Top 5 Causes of Cardiovascular Diseases: Statistical Insights

Top Causes of Cardiovascular Diseases Statistical Insights


  • Obesity: Leads to conditions increasing CVD risk.
  • Diabetes Mellitus: Greatly raises the likelihood of heart disease and stroke.
  • Hypertension: Causes severe heart and blood vessel damage.
  • Sedentary Lifestyle: Doubles the risk of heart disease.
  • Tobacco Use: Significantly increases the chance of developing CVD.



Obesity is a major contributor to cardiovascular diseases. According to the World Health Organization (WHO):

  • In 2016, more than 1.9 billion adults were overweight, with over 650 million classified as obese.
  • Obesity can lead to conditions like high blood pressure (hypertension), diabetes, and abnormal cholesterol levels (dyslipidemia), all of which significantly raise the risk of CVDs.
  • Obese individuals have a 32% higher risk of developing coronary artery disease compared to those with a healthy weight.

Diabetes Mellitus

Diabetes Mellitus

Diabetes is closely linked to cardiovascular diseases. The American Heart Association states that adults with diabetes are two to four times more likely to have heart disease or a stroke than those without diabetes.

In 2019, the International Diabetes Federation reported that 463 million adults were living with diabetes, and this number is expected to rise to 700 million by 2045. High blood sugar levels damage blood vessels and nerves that control the heart, leading to increased CVD risk.

Hypertension (High Blood Pressure)

Hypertension (High Blood Pressure)

Hypertension, often called the silent killer, usually has no symptoms until significant damage has occurred. Important data:

  • The Centers for Disease Control and Prevention (CDC) report that nearly half of U.S. adults (about 108 million) have hypertension or are on medication for it.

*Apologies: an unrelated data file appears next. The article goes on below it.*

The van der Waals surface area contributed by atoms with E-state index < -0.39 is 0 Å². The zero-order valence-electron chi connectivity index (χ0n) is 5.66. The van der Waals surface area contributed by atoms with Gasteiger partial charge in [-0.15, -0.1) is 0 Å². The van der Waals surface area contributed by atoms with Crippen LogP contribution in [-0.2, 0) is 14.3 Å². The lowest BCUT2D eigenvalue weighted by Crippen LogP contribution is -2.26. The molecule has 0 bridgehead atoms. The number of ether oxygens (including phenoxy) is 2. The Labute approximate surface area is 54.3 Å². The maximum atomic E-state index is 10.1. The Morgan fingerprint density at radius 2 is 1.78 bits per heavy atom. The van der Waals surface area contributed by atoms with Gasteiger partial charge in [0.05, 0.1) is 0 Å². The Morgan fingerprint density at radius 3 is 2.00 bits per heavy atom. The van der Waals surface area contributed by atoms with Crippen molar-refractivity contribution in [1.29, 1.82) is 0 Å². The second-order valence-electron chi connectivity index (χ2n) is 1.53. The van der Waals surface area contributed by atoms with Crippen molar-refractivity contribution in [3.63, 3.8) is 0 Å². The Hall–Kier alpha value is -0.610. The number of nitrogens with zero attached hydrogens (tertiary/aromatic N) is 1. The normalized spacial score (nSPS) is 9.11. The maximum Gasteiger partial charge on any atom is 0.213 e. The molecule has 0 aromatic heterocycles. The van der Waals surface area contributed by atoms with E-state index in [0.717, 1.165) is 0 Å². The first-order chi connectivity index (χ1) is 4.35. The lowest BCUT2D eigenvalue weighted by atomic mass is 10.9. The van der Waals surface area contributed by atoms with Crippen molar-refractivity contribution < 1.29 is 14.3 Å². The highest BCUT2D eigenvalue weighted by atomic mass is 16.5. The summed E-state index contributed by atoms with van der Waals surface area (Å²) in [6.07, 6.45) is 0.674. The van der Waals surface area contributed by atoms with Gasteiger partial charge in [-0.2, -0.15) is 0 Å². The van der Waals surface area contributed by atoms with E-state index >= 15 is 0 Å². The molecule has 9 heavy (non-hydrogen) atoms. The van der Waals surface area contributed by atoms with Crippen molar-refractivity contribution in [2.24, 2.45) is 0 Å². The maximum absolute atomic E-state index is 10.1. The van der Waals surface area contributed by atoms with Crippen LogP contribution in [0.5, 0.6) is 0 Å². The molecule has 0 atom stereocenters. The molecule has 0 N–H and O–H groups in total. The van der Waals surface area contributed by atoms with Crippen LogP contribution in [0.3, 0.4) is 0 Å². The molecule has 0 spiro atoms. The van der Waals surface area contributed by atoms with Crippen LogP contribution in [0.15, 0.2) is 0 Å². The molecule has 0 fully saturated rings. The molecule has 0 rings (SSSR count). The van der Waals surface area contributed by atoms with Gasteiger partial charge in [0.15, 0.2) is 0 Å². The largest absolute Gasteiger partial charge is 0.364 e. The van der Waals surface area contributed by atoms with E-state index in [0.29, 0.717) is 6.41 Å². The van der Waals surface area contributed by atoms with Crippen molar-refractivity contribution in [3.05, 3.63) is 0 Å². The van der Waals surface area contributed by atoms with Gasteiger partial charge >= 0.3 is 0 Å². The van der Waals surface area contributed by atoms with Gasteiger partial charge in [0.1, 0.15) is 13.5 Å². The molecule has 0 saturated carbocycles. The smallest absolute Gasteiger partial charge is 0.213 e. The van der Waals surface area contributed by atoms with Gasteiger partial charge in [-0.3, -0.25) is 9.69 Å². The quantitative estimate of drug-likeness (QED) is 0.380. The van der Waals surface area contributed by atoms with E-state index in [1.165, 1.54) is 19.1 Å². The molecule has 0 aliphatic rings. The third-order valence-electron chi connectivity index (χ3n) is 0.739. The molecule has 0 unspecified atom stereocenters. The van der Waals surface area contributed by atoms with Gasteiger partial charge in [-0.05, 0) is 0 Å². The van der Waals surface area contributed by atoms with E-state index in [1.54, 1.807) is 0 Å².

• Hypertension forces the heart to work harder, leading to thickening of the heart muscle and potentially causing heart failure, heart attacks, and strokes.
  • Globally, hypertension is responsible for approximately 10 million deaths annually.

Sedentary Lifestyle

Sedentary Lifestyle

A sedentary lifestyle contributes significantly to cardiovascular diseases. The WHO estimates that around 1.4 billion adults are insufficiently active, which is a major risk factor for CVDs. Physical inactivity leads to weight gain, high blood pressure, and poor cholesterol levels, increasing the risk of heart disease.

Studies have shown that people who are inactive have a 50% higher risk of developing heart disease compared to those who engage in regular physical activity.

Tobacco Use

Tobacco Use

Tobacco use is the leading cause of cardiovascular diseases. Key facts:

  • Smoking damages the lining of the arteries, causing atherosclerosis, where arteries become narrow and hardened.
  • The WHO reports that tobacco use is responsible for about 17.9 million deaths per year, with nearly 6 million from direct tobacco use and around 890,000 from second-hand smoke exposure.
  • Smokers are 2 to 4 times more likely to develop heart disease compared to non-smokers.


World Health Organization (2016) ‘Obesity and overweight’. Available at: Link

Centers for Disease Control and Prevention ‘Overweight & Obesity’. Available at: Link

Harvard T.H. Chan School of Public Health ‘Obesity Prevention Source’. Available at: Link

American Heart Association ‘Cardiovascular Disease and Diabetes’. Available at: Link

International Diabetes Federation (2019) ‘IDF Diabetes Atlas, 9th edition 2019’. Available at: Link

Mayo Clinic ‘Diabetes and Heart Disease: What’s the connection?’. Available at: Link

Centers for Disease Control and Prevention ‘Facts About Hypertension’. Available at: Link

American Heart Association ‘High Blood Pressure and Your Health’. Available at: Link

World Health Organization ‘Hypertension’. Available at: Link

World Health Organization ‘Physical Activity’. Available at: Link

Centers for Disease Control and Prevention ‘Physical Activity and Health’. Available at: Link

National Institutes of Health ‘Physical Activity and Cardiovascular Health’. Available at: Link

World Health Organization ‘Tobacco’. Available at: Link

Centers for Disease Control and Prevention ‘Health Effects of Cigarette Smoking’. Available at: Link